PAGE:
Justin Ackerman 6:07 PM: Articulating climate change as a foreign policy issue is key. We need a “Green Marshall Plan” and a level of international cooperation we’ve not seen since World War II. It’s the only way to have a shot at reducing the impact of climate change.
Justin Ackerman 6:14 PM: The fact that Mayor Pete calls for the decriminalization of all drugs on his website is actually kind of surprising. Compare that to Joe Biden who opposes marijuana legalization, there’s a meaningful gap there. I don’t like Mayor Pete but he says the right things when it comes to addiction and those issues. That said, Medicare for All is the ultimate addiction fighting policy and he obviously comes up way short in that regard.
Justin Ackerman 6:17 PM: I can see why so many people like Andrew Yang. When it comes to niche issues like addiction policy, it’s pretty clear he has a technocratic vision to solve those issues. It makes his approach to the UBI even more frustrating. There’s no reason to build a Friedman UBI (that replaces current welfare spending) and call it something that Martin Luther King Jr. would have supported. It might seem like a silly critique but it’s one I just can’t get over when it comes to Andrew Yang.
Justin Ackerman 6:19 PM: Bernie Sanders stance on gun policy really does speak to his rural roots in Vermont. Gun culture is huge in the United States, for better or worse. And he’s since made up for it by emphatically calling for an assault weapons ban and other like policies. Actually he’s been fighting for that since 1988. That’s not even to mention his D- record from the NRA, as he’ll tout whenever given the chance. There doesn’t seem to be a big difference between the Democrats on gun policy. Nobody is enthusiastic as Beto, but they would all probably get the same changes through the legislature.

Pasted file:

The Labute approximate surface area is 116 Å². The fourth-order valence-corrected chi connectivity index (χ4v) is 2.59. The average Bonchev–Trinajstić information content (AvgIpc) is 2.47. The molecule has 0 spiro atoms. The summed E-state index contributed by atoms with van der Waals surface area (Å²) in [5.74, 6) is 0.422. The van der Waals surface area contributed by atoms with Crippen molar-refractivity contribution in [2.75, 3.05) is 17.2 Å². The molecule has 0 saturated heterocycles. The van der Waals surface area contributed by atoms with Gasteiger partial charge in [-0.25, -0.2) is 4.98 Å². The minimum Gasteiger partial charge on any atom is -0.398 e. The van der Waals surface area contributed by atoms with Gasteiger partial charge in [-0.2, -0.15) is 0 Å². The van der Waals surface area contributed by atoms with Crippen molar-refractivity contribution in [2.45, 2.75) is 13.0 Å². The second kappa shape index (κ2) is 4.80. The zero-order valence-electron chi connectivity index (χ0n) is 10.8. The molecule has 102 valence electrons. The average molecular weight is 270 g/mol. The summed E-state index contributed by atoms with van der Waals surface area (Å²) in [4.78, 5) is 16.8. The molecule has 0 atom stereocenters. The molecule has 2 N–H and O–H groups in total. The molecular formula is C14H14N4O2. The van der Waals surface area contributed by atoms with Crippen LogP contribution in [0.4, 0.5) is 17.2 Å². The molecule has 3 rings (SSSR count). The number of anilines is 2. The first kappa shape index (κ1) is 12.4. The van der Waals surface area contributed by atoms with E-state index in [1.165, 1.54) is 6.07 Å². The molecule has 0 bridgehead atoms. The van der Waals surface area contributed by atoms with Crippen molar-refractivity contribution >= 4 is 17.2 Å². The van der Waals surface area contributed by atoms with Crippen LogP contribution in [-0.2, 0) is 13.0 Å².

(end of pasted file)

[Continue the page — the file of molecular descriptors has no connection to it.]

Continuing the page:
Justin Ackerman 6:22 PM: Joe Biden basically putting the deaths of thousands of people to gun crime on Bernie. Absolutely bananas.
Justin Ackerman 6:33 PM: Mayor Pete used to emphatically call for packing the court. That’s another thing that was lost in his turn to the center. I think we need to understand that the court is a political institution. It’s already been shifted by our politics and that will never change. We’ve changed the number of judges in the past and I think the procedural moves made by McConnell to effectively steal two seats on the court, it’s totally justified. We should pack the court.
Justin Ackerman 6:36 PM: Going after Mayor Pete on the systemic racism of South Bend’s policing practices is long overdue. Hopefully he gets a similar question heading into South Carolina as well. Mayor Pete has very little experience to scrutinize but there are some glaring flaws in his time as mayor that need to be called out forcefully. The increase in black arrests under his leadership needs to be answered for. And Mayor Pete clearly can’t answer for it. His record on gentrification is similarly difficult to justify and deserves its own line of questioning.
Justin Ackerman 6:41 PM: Andrew Yang really sells his UBI as though it’s a solution to systemic inequality. And ties it to Martin Luther King Jr. which is exactly the sort of disingenuous move we’ve been criticizing for over a year now. Martin Luther King Jr. would see replacing current welfare spending with $1000 a month check as a laughable measure that wouldn’t go nearly far enough. We need to change the structures of society, of the economy, and redistribute wealth to those who have been historically disenfranchised. Unfortunately for Andrew Yang $1000 a month won’t be nearly enough.
Justin Ackerman 6:44 PM: Bernie Sanders has the most compelling criminal justice plan of all the candidates. Definitely give it a look.